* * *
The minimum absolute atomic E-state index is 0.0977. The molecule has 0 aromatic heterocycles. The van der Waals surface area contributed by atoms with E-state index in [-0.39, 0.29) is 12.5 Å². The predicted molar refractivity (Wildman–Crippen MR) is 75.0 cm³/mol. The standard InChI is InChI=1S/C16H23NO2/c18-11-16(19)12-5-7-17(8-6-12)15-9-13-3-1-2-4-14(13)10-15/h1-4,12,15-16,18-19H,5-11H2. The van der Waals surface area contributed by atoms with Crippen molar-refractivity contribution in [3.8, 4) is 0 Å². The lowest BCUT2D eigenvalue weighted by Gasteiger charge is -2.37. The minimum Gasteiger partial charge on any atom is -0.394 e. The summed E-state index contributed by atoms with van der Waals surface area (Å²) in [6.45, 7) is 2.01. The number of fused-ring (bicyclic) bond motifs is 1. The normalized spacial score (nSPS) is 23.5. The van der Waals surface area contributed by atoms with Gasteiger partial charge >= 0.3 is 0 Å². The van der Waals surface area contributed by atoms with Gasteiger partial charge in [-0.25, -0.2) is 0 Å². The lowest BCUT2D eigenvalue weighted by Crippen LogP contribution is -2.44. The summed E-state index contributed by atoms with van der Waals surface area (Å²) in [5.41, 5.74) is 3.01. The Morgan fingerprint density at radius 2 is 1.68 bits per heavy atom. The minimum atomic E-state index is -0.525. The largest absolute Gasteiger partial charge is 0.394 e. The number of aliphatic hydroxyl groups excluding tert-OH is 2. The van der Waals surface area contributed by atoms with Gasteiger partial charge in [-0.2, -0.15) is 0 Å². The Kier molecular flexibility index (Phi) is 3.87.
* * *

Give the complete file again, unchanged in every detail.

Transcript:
The minimum absolute atomic E-state index is 0.0977. The molecule has 0 aromatic heterocycles. The van der Waals surface area contributed by atoms with E-state index in [-0.39, 0.29) is 12.5 Å². The predicted molar refractivity (Wildman–Crippen MR) is 75.0 cm³/mol. The standard InChI is InChI=1S/C16H23NO2/c18-11-16(19)12-5-7-17(8-6-12)15-9-13-3-1-2-4-14(13)10-15/h1-4,12,15-16,18-19H,5-11H2. The van der Waals surface area contributed by atoms with Crippen molar-refractivity contribution in [3.8, 4) is 0 Å². The lowest BCUT2D eigenvalue weighted by Gasteiger charge is -2.37. The minimum Gasteiger partial charge on any atom is -0.394 e. The summed E-state index contributed by atoms with van der Waals surface area (Å²) in [6.45, 7) is 2.01. The number of fused-ring (bicyclic) bond motifs is 1. The normalized spacial score (nSPS) is 23.5. The van der Waals surface area contributed by atoms with Gasteiger partial charge >= 0.3 is 0 Å². The van der Waals surface area contributed by atoms with Gasteiger partial charge in [-0.25, -0.2) is 0 Å². The lowest BCUT2D eigenvalue weighted by Crippen LogP contribution is -2.44. The summed E-state index contributed by atoms with van der Waals surface area (Å²) in [5.41, 5.74) is 3.01. The Morgan fingerprint density at radius 2 is 1.68 bits per heavy atom. The minimum atomic E-state index is -0.525. The largest absolute Gasteiger partial charge is 0.394 e. The number of aliphatic hydroxyl groups excluding tert-OH is 2. The van der Waals surface area contributed by atoms with Gasteiger partial charge in [-0.2, -0.15) is 0 Å². The Kier molecular flexibility index (Phi) is 3.87.